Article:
3 Trends Reducing the CRE Carbon Footprint

A progress report from ULI’s Greenprint Center on climate-related legislation, economic reform and environmentally responsible investing.

A new report issued by the Urban Land Institute’s Greenprint Center for Building Performance that measured and tracked the performance of 8,916 properties across 32 countries owned by Greenprint members shows a 17 percent improvement in energy use intensity over the past decade, among other metrics. These results keep these members on track to reduce carbon emissions by 50 percent by 2030, the report finds.

Read Also: How Fighting Climate Change Can Increase Profits

The Greenprint performance report spotlights three trends that are helping real estate owners reduce their carbon footprint while maintaining healthy revenue streams: the shift towards a circular economy, climate legislation and environmentally conscious investment.

Image via Pixabay
Image via Pixabay

Linear vs. circular economies 

Currently, we are living in a linear economy, also known as ‘take-make-dispose’ plan. Specifically, raw materials are used to make a product, which after use is simply thrown away. Include here the packaging, the product with the shortest life span.

The current linear economy has elements that have been made circular: raw material extraction, increased recycling, changing business models from product to service and new methods of financing. Sustainability does indeed exist in a linear economy, but its focus is to maximize the economic gain with a minimized environmental impact. Moreover, by circulating matter and energy through the economy, the demand for “new” input is decreased and the speed at which the entropy increases is delayed.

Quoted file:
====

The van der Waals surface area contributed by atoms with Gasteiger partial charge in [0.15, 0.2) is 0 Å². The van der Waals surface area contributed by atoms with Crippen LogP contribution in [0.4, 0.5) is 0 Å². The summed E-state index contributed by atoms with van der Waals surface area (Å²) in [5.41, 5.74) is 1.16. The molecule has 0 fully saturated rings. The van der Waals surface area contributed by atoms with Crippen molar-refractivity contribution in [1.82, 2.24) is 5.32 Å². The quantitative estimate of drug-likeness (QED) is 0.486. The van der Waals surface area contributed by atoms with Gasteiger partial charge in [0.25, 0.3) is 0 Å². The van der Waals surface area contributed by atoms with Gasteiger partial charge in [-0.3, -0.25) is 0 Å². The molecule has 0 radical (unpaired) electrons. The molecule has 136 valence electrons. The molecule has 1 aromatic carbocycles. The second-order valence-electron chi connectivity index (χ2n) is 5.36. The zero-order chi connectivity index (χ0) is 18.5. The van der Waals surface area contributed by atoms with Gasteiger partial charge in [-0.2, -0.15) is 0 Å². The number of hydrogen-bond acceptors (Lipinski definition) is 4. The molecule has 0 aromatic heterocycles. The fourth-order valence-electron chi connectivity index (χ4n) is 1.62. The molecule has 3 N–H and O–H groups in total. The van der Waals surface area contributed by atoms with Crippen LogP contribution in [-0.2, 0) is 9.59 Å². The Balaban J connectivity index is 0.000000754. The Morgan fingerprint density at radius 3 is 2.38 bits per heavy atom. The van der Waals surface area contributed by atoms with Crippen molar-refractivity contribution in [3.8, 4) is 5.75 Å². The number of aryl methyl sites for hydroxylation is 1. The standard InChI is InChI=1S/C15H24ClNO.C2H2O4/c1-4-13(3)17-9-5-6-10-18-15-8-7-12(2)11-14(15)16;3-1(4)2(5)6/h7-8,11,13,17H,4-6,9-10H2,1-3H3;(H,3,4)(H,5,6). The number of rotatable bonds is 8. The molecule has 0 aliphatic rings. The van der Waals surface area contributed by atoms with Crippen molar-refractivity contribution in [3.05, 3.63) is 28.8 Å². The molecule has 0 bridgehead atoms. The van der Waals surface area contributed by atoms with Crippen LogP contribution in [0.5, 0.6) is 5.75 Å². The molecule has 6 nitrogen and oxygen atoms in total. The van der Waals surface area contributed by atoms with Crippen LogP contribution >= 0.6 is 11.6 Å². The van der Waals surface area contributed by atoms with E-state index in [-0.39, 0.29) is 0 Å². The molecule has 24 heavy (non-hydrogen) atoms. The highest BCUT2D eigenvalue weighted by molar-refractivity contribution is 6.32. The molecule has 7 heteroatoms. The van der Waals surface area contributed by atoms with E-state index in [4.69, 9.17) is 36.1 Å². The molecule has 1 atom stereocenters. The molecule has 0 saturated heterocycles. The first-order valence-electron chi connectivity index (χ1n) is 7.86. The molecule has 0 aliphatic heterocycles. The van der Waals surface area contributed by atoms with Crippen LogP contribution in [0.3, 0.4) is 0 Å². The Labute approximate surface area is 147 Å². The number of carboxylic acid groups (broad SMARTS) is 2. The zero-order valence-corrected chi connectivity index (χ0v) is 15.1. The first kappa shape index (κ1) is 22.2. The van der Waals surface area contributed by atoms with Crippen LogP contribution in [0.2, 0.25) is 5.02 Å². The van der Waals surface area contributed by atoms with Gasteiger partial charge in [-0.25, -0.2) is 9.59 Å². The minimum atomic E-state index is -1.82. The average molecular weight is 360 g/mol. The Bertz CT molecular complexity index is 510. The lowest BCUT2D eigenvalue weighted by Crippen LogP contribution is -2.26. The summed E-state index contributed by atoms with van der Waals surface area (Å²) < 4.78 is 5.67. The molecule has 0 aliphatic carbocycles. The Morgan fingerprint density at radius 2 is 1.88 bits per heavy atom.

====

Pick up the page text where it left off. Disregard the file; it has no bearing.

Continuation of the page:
The circular economy is designed after the ‘reduce-reuse-recycle’ plan: materials extraction is reduced, products are made of reused parts and materials, and after discarding a product, materials and parts are recycled. Value retention can be achieved by keeping material streams as pure as possible during the complete value chain. A 100 percent closed-loop circular economy is not possible. The second law of thermodynamics demonstrates that matter has the tendency to dissipate, in other words, there will always be value loss.

Low-carbon construction materials can help mitigate a company’s embodied carbon. For example, using timber framing structures in lieu of or to significantly reduce the use of concrete and steel, both of which have high-carbon manufacturing processes. Buildings made of mass timber products such as cross-laminated timber have strength and stability comparable to steel and concrete while also storing carbon absorbed by the trees while growing.

Climate legislation on building performance

An increasing number of cities have set energy benchmarking policies for buildings. In the U.S., for example, at least 31 cities have set rigorous climate goals that will affect building performance overall–from costs during development through operations and eventually, transactions. Of these, 15 cities require that structures meet performance targets or undertake additional actions like energy audits. This number is expected to grow as 287 U.S. cities and counties have signed onto the We Are Still In pledge to remain in the Paris Climate Accord.